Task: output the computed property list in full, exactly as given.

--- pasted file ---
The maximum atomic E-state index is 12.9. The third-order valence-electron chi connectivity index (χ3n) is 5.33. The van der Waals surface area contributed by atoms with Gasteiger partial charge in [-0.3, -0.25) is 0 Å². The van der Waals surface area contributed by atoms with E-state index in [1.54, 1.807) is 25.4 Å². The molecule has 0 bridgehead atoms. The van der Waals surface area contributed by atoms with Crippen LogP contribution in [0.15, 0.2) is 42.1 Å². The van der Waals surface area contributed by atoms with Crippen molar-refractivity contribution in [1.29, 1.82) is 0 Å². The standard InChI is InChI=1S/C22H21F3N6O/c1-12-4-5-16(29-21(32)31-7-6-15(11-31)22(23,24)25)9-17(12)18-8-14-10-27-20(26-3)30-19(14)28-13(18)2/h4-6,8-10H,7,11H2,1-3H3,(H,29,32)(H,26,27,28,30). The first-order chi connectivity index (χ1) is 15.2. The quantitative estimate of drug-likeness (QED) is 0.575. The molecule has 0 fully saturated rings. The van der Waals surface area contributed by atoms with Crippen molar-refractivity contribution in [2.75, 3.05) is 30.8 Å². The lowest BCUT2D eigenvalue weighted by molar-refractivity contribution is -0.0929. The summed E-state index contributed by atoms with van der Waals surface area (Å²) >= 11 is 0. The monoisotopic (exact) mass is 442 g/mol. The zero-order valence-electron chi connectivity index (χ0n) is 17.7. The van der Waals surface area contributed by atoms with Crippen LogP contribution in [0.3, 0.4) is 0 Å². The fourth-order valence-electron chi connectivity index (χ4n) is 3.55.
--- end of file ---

The maximum atomic E-state index is 12.9. The third-order valence-electron chi connectivity index (χ3n) is 5.33. The van der Waals surface area contributed by atoms with Gasteiger partial charge in [-0.3, -0.25) is 0 Å². The van der Waals surface area contributed by atoms with E-state index in [1.54, 1.807) is 25.4 Å². The molecule has 0 bridgehead atoms. The van der Waals surface area contributed by atoms with Crippen LogP contribution in [0.15, 0.2) is 42.1 Å². The van der Waals surface area contributed by atoms with Crippen molar-refractivity contribution in [1.29, 1.82) is 0 Å². The standard InChI is InChI=1S/C22H21F3N6O/c1-12-4-5-16(29-21(32)31-7-6-15(11-31)22(23,24)25)9-17(12)18-8-14-10-27-20(26-3)30-19(14)28-13(18)2/h4-6,8-10H,7,11H2,1-3H3,(H,29,32)(H,26,27,28,30). The first-order chi connectivity index (χ1) is 15.2. The quantitative estimate of drug-likeness (QED) is 0.575. The molecule has 0 fully saturated rings. The van der Waals surface area contributed by atoms with Crippen molar-refractivity contribution in [2.75, 3.05) is 30.8 Å². The lowest BCUT2D eigenvalue weighted by molar-refractivity contribution is -0.0929. The summed E-state index contributed by atoms with van der Waals surface area (Å²) >= 11 is 0. The monoisotopic (exact) mass is 442 g/mol. The zero-order valence-electron chi connectivity index (χ0n) is 17.7. The van der Waals surface area contributed by atoms with Crippen LogP contribution in [0.3, 0.4) is 0 Å². The fourth-order valence-electron chi connectivity index (χ4n) is 3.55.